As stated in our previous post on June 19, 2014, there are several options available to the taxpayer in the United States and abroad to come forward and report US income and file the appropriate informational returns such as FBARs, Forms 3520 and others.  For a taxpayer who decides to enter the Offshore Voluntary Disclosure Program (“OVDP”), there is currently an asset-based penalty of 27.5% of the highest aggregate balance of the assets in the applicable eight-year period, as well as an income-based penalty imposed on the unreported income.  The 27.5% rate becomes 50% in some circumstances where the taxpayer has holdings in certain enumerated foreign financial institutions, which are listed on the IRS page here.  For some of these OVDP participants, their facts may dictate that they will want to “opt-out” of the OVDP program to undergo a regular IRS audit examining their returns and judging their overall level of willfulness (defined as an intentional violation of a known legal duty).  In some circumstances, such an audit can produce a penalty lower than the OVDP rate.  Taxpayers in this opt-out audit situation should know that they are not bound by the audit results; they maintain the same appeal rights in the OVDP audit as they would in a regular IRS audit.  Of course, an affected taxpayer should discuss this option with a reliable professional first.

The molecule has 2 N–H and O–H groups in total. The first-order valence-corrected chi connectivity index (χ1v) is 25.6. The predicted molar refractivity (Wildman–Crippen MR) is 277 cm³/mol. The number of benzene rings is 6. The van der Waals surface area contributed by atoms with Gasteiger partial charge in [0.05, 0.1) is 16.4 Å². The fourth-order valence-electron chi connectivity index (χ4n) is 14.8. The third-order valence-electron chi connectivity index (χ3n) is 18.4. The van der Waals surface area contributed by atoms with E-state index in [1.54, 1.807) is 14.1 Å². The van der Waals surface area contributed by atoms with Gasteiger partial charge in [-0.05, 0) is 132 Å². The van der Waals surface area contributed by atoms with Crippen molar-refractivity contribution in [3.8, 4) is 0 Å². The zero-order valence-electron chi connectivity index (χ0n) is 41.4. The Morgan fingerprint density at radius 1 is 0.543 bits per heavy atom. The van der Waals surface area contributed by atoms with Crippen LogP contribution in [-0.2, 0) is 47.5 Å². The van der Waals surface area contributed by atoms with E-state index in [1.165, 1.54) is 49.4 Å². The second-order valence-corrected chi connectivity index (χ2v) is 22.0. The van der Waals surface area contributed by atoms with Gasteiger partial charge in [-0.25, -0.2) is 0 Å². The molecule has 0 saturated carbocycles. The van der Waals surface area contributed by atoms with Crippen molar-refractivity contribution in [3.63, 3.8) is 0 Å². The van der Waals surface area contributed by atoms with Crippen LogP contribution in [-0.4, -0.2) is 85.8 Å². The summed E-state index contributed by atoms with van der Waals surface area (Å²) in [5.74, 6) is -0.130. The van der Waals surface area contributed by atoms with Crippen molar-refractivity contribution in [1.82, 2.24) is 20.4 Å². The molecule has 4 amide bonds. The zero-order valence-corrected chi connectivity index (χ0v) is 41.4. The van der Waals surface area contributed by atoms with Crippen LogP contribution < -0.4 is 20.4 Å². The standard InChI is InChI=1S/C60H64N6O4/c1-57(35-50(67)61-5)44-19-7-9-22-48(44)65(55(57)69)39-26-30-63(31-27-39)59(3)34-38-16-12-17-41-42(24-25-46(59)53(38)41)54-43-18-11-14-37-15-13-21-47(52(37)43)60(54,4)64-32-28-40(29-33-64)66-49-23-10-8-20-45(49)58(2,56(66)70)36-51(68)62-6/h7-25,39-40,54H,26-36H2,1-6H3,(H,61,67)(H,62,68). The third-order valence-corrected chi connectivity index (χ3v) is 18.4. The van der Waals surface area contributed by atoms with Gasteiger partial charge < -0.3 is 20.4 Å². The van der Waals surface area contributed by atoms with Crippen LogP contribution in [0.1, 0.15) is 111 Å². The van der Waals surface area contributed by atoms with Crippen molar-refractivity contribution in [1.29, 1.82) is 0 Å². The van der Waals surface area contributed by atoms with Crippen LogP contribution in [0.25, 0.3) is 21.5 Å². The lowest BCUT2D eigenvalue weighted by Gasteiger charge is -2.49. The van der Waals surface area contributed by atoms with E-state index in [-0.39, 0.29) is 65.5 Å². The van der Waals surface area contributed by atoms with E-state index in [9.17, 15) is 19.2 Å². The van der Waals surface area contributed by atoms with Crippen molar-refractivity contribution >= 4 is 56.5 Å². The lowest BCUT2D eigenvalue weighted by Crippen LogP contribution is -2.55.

The IRS Offshore Voluntary Disclosure Program Continues